Roy reaches his hawker stall at Bukit Merah and spends a few hours preparing the ingredients for his dishes.
Roy opens his stall for business, catching the lunch and early dinner crowds.
During off-peak hours, Roy starts preparing the soup stock and marinating ingredients like char siew and pig’s trotter for the next day. His laksa and soups (not the typical MSG soup) are brewed for several hours using fresh ingredients like chicken and pork bones.
After a long hectic day of cooking, work doesn’t end. It’s time for Roy to wash up and clean the stall. This takes about one and a half hours.
Finally, Roy has time to eat dinner with his wife.
Reach home, wash up and rest.
Roy opens his stall on Mondays to Fridays from 11 am to 7 pm, and Sundays from 8 am to 3 pm. He rests on Saturdays.
Challenges of being a hawkerpreneur
One thing many people don’t realise about being a hawker is that it isn’t as simple as opening a stall with a snap of the fingers.
Besides nailing down the right cuisine, stall name, quality control, and finding a stall with a rental fee they are willing to pay, hawkers like Roy have to overcome the following challenges:
- Reliable assistants
- Capital to pay for upfront costs like renovation, deposits etc
- Building up brand awareness and a regular customer base
- Reliable and quality food ingredient suppliers
- Managing costs (e.g. ingredient cost takes up 60% of sales) without affecting the quality and quantity of food
- Complaints from customers about price (e.g. why a $3 dish cannot be sold at $2)
- Complaints from customers about tray-return system (Bukit Merah Hawker Centre has a tray-return programme where customers must pay $1 for trays, which will be refunded when they return the trays at a designated area)
Curious about the various costs that hawkers have to pay, I enquired how much Roy had to fork out to set up and run his hawker stall.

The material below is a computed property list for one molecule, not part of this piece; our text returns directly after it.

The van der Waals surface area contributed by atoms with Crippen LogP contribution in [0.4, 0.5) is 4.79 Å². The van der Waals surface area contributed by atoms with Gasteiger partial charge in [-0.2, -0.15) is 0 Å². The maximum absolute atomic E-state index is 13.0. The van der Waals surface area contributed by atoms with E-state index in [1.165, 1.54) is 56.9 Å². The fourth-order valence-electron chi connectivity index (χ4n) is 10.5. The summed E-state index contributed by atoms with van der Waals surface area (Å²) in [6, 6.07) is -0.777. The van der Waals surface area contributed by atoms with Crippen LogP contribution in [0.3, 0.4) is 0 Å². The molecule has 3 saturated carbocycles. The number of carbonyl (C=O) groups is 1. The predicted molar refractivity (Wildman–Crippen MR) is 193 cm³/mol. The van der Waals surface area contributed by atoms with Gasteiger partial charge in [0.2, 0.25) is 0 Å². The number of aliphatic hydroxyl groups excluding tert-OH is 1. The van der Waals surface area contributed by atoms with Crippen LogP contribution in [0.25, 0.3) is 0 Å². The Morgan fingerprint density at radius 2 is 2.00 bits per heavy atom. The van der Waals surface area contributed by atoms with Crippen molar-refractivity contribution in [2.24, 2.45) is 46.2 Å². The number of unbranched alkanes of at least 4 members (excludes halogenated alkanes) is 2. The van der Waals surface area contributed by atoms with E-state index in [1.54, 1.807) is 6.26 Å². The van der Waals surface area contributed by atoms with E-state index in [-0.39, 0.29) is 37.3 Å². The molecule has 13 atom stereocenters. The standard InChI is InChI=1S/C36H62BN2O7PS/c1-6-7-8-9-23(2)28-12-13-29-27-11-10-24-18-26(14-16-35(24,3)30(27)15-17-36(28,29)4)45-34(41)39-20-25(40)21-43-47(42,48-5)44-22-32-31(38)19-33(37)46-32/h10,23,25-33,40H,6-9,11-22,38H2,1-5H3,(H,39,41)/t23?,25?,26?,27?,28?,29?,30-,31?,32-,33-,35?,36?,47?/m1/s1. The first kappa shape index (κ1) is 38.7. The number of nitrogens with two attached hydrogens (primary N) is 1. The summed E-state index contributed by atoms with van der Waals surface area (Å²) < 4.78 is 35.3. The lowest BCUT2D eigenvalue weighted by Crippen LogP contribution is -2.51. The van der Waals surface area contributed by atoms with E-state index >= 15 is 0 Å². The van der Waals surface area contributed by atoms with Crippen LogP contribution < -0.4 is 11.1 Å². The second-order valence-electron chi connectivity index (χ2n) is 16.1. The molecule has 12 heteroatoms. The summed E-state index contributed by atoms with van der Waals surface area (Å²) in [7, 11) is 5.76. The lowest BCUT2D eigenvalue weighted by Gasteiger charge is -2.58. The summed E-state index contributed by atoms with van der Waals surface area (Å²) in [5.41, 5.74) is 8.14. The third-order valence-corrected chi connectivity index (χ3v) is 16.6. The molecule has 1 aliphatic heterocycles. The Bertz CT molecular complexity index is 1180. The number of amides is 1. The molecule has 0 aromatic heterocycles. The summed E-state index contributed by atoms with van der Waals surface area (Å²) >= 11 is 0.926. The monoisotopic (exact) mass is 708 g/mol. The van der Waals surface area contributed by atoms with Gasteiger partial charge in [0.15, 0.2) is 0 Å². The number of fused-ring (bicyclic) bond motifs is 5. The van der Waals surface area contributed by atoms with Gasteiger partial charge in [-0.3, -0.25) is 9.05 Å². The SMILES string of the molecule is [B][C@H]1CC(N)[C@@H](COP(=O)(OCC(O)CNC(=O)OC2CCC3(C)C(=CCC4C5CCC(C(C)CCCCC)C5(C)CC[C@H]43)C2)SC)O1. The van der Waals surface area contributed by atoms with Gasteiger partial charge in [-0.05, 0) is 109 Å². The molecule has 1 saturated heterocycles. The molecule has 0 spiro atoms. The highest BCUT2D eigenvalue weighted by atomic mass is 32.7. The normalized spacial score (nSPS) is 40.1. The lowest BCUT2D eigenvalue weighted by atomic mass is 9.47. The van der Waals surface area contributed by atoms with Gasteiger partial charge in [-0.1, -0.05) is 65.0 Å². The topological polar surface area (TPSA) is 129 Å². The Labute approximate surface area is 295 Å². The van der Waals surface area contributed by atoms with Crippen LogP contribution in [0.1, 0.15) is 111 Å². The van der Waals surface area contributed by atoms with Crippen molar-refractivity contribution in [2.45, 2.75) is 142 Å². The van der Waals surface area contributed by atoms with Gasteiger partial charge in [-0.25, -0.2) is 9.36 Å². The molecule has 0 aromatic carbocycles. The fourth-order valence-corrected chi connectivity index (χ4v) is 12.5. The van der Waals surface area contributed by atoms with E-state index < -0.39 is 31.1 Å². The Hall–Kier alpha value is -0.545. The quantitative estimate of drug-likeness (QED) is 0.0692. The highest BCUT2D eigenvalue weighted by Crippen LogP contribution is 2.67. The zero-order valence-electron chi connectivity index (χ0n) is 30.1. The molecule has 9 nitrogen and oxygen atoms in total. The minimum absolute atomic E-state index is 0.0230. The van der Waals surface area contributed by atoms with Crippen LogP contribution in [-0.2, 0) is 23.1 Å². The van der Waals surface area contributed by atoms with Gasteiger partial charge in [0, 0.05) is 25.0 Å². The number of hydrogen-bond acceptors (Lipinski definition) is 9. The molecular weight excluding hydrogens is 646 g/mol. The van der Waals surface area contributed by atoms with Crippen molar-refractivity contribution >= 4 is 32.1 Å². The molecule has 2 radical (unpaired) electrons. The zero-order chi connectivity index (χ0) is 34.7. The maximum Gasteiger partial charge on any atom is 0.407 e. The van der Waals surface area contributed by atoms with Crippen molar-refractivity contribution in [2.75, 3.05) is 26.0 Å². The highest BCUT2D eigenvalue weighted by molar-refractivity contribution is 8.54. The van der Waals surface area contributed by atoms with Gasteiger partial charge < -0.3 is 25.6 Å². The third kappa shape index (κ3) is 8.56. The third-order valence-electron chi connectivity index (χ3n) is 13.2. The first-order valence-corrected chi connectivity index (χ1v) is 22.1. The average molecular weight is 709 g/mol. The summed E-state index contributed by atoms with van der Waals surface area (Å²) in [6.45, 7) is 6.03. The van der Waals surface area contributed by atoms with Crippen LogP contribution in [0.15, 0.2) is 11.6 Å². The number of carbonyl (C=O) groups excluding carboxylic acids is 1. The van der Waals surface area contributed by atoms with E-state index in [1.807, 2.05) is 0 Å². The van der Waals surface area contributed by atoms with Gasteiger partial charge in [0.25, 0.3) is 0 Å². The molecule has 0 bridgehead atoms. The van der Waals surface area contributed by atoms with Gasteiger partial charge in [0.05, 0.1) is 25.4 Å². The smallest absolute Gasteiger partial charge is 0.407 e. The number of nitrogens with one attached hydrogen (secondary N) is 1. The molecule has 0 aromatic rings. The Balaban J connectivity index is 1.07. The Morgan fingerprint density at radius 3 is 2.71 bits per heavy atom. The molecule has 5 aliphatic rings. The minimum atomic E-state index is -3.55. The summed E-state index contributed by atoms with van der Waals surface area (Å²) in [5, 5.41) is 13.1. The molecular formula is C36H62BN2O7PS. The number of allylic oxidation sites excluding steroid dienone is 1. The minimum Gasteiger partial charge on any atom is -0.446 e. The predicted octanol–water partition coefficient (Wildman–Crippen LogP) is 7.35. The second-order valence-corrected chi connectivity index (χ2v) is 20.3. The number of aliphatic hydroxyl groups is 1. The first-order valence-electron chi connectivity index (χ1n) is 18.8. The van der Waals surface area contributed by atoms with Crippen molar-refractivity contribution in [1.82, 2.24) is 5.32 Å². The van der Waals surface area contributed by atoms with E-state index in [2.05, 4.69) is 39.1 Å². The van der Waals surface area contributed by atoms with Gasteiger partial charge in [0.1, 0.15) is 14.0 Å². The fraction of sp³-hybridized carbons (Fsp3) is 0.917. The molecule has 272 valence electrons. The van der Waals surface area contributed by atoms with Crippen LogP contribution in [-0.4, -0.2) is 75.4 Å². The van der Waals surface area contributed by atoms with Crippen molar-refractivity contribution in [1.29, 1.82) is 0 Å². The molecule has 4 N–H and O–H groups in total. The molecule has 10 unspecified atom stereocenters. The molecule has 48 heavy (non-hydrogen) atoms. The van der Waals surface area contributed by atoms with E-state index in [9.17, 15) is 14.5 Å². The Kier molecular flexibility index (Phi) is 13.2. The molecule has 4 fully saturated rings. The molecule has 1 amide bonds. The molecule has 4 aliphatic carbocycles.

Here’s a breakdown of some of his costs:
1. Renovation: $14,000 (one-time)
2. Water and gas: $1,800 a month (requires a 1-month deposit)
3. Rental*: $1,400 a month inclusive of GST (requires a 3-month deposit)
4. Manpower: varies
5. Dish collection: $400
6. Central dishwashing: $185 (as NEA is currently subsidising 70% of the original cost for 2 years)
7. Conservancy: $201
8. Ingredients: varies (can be up to 60% of his day’s takings)
*Roy bought the stall (aka transfer name) from the previous owner in order to get the same rental price as other older stall owners before NEA took over from HDB. Hence, he avoided the bidding competition to save on rental costs.
Roy is also on the lookout for opportunities to improve productivity, and tap on NEA’s Hawkers Productivity Grant which allows hawkers to claim 80% of the equipment unit cost, capped at $5,000 over three years.
As of now however, the equipment on the pre-approved list does not fit his stall’s needs, or simply doesn’t fit into his small stall.
What are Hawker Roy’s dreams?
Nevertheless, Roy continues to serve his customers food cooked from the heart, and offer affordable eats like $3 bak chor mee even though it is not a profit-making dish.
He dreams of expanding his business (more variety, and more locations) in the future.
Till then, you can find him at his stall, Zhong Pin Noodle House, whipping up a bowl of Sarawak laksa.
Special thanks to hawkerpreneur Roy Ong and his wife, Xan Tan, of Zhong Pin Noodle House for arranging the interview.
What do you want to tell others? Find me at jules <at> workersofsingapore (dot) com